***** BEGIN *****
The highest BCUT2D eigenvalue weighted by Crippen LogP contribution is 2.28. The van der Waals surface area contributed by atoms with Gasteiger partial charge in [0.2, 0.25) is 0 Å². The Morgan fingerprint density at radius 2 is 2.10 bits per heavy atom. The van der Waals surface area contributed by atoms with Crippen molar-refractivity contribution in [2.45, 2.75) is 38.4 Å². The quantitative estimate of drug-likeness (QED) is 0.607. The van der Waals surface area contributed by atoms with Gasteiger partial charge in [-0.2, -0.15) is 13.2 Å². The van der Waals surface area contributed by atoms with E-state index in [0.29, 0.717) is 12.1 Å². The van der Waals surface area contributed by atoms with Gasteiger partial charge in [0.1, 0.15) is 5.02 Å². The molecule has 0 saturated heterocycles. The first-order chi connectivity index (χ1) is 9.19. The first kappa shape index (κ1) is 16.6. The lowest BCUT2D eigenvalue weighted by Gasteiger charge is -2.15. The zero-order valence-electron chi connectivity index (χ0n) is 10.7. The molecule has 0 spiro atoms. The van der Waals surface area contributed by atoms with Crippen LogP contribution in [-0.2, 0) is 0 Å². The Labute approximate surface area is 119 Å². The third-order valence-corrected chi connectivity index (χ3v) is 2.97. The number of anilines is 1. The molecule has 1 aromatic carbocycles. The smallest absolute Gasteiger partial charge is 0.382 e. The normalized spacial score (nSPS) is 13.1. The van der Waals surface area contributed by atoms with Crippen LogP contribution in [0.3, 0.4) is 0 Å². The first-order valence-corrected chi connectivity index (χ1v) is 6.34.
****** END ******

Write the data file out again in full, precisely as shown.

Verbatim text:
The highest BCUT2D eigenvalue weighted by Crippen LogP contribution is 2.28. The van der Waals surface area contributed by atoms with Gasteiger partial charge in [0.2, 0.25) is 0 Å². The Morgan fingerprint density at radius 2 is 2.10 bits per heavy atom. The van der Waals surface area contributed by atoms with Crippen molar-refractivity contribution in [2.45, 2.75) is 38.4 Å². The quantitative estimate of drug-likeness (QED) is 0.607. The van der Waals surface area contributed by atoms with Gasteiger partial charge in [-0.2, -0.15) is 13.2 Å². The van der Waals surface area contributed by atoms with E-state index in [0.29, 0.717) is 12.1 Å². The van der Waals surface area contributed by atoms with Gasteiger partial charge in [0.1, 0.15) is 5.02 Å². The molecule has 0 saturated heterocycles. The first-order chi connectivity index (χ1) is 9.19. The first kappa shape index (κ1) is 16.6. The lowest BCUT2D eigenvalue weighted by Gasteiger charge is -2.15. The zero-order valence-electron chi connectivity index (χ0n) is 10.7. The molecule has 0 spiro atoms. The van der Waals surface area contributed by atoms with Crippen LogP contribution in [-0.2, 0) is 0 Å². The Labute approximate surface area is 119 Å². The third-order valence-corrected chi connectivity index (χ3v) is 2.97. The number of anilines is 1. The molecule has 1 aromatic carbocycles. The smallest absolute Gasteiger partial charge is 0.382 e. The normalized spacial score (nSPS) is 13.1. The van der Waals surface area contributed by atoms with Crippen LogP contribution in [0.3, 0.4) is 0 Å². The first-order valence-corrected chi connectivity index (χ1v) is 6.34.